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I find that the spade bits often take a huge chunk out when they go thru, the larger spiral drills dont do that and seem faster.

Talk to the builder as its their place you are making holes in. I keep hearing of sparkys drilling things they shouldnt during the electrical installs and then stuff having to be undone, new wood put in and them told to go elsewhere.




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  Reply # 1065838 15-Jun-2014 05:15
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Who gave you the 3k to 5k quotes? I'd like to know so I can avoid them as that is ridiculous! As you say a box of cat is cheap as chips now. Where exactly "down south" are you building? If you were anywhere near me I'd offer you some advice/tips and a loan of some of my gear, krone punch down tool RJ45 crimping tool etc.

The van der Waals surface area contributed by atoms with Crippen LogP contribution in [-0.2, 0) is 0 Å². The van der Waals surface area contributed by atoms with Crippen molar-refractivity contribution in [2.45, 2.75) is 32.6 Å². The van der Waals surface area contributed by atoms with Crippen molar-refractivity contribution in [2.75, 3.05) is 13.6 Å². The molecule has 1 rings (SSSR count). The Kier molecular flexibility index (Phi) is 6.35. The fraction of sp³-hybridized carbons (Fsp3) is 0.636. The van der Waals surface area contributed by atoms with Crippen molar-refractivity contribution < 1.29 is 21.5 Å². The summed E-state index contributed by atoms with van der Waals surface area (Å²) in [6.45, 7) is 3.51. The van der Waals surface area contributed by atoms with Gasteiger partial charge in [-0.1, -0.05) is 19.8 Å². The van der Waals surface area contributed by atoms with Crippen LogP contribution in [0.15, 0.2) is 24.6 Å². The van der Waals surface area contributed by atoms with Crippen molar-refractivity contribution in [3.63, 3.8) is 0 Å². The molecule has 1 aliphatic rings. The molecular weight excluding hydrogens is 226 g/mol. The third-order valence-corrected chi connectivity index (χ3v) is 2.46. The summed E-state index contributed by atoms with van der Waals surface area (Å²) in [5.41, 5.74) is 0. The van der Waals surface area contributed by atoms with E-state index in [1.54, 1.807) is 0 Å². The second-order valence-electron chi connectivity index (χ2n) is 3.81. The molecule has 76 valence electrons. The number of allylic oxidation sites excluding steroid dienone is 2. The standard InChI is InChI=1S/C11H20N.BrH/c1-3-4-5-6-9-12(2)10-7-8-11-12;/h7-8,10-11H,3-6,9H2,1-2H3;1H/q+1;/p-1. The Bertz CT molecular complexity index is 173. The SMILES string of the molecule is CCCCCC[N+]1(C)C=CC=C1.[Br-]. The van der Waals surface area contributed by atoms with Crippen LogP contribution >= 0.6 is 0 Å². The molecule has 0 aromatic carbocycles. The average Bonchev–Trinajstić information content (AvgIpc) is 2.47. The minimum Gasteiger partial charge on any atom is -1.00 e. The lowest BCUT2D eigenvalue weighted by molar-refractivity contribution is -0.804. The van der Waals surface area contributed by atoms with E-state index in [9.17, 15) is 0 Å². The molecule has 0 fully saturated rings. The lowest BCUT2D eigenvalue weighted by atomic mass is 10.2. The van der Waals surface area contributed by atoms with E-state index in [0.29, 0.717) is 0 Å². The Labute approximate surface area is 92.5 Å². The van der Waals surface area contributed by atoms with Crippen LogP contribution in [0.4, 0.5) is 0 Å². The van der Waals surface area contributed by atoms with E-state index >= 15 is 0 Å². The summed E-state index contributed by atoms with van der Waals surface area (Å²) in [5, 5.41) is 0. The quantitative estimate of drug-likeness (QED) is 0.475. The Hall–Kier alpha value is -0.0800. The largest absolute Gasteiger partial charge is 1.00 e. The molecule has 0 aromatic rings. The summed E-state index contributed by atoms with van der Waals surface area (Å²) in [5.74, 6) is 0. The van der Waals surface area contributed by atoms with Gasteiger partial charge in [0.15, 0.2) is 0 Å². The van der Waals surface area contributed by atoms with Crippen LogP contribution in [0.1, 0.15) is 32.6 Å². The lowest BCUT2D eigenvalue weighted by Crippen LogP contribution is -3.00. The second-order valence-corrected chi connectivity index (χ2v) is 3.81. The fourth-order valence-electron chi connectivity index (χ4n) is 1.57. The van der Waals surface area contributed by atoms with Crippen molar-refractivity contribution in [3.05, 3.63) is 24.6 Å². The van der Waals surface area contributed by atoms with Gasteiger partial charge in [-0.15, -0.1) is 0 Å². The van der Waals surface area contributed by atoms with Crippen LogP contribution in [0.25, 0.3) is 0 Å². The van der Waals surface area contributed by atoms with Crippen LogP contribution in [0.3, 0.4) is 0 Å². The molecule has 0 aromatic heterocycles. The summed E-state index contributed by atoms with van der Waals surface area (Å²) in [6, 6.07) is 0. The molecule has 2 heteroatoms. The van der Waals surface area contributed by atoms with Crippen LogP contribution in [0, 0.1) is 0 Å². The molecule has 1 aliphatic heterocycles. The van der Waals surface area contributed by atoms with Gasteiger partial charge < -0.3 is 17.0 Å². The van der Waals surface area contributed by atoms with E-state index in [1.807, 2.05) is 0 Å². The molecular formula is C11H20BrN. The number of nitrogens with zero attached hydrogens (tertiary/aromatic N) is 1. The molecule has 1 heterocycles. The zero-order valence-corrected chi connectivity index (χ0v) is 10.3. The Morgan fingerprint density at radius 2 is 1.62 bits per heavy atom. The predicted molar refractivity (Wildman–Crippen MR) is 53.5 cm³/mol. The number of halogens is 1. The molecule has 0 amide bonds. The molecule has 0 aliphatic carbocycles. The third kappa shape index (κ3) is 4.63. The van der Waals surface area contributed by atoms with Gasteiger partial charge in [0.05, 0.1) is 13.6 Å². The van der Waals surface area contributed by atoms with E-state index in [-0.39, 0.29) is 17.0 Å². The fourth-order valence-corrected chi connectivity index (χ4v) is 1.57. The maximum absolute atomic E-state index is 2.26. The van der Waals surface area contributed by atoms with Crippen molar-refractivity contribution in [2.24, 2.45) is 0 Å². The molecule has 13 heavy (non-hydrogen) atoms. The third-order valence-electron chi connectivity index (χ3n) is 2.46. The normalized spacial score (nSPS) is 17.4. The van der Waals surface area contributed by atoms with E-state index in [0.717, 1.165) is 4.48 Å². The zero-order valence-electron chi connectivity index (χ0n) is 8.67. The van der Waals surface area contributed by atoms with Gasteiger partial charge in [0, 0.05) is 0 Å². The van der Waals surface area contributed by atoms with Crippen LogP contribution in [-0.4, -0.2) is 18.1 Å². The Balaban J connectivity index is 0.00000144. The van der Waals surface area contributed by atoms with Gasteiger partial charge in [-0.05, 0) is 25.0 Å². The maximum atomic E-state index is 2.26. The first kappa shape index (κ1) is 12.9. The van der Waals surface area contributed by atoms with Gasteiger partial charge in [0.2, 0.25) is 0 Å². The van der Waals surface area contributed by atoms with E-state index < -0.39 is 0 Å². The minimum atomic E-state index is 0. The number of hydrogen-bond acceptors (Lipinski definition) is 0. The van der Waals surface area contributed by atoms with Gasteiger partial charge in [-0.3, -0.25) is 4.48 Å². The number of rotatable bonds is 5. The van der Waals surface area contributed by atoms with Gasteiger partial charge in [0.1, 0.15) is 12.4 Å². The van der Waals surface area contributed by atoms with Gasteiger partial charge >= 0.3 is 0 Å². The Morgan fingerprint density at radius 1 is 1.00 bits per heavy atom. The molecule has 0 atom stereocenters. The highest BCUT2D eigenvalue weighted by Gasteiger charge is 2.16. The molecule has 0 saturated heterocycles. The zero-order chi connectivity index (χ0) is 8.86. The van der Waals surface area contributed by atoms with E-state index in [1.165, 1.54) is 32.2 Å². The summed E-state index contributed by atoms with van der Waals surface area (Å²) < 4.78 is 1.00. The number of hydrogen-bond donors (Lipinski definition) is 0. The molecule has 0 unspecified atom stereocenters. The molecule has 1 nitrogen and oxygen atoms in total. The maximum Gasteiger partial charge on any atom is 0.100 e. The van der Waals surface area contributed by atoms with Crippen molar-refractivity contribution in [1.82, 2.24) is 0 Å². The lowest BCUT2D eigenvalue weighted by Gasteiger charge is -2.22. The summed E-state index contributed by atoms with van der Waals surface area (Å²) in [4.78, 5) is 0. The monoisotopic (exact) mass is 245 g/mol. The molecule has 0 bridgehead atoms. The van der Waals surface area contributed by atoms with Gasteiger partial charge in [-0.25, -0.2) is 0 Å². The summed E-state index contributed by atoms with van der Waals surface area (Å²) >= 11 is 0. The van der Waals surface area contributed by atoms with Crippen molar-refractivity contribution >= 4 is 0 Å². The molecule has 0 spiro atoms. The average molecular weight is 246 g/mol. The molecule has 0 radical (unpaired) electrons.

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  Reply # 1065846 15-Jun-2014 07:28
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PoHq: Who gave you the 3k to 5k quotes? I'd like to know so I can avoid them as that is ridiculous! As you say a box of cat is cheap as chips now. Where exactly "down south" are you building? If you were anywhere near me I'd offer you some advice/tips and a loan of some of my gear, krone punch down tool RJ45 crimping tool etc.

Have you run & terminated 30+ runs of network cabling? $3000-$5000 is definitely realistic pricing.




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I install - Naked DSL, DSL Master Splitters, VoIP, data cabling and general computer support for home and small business.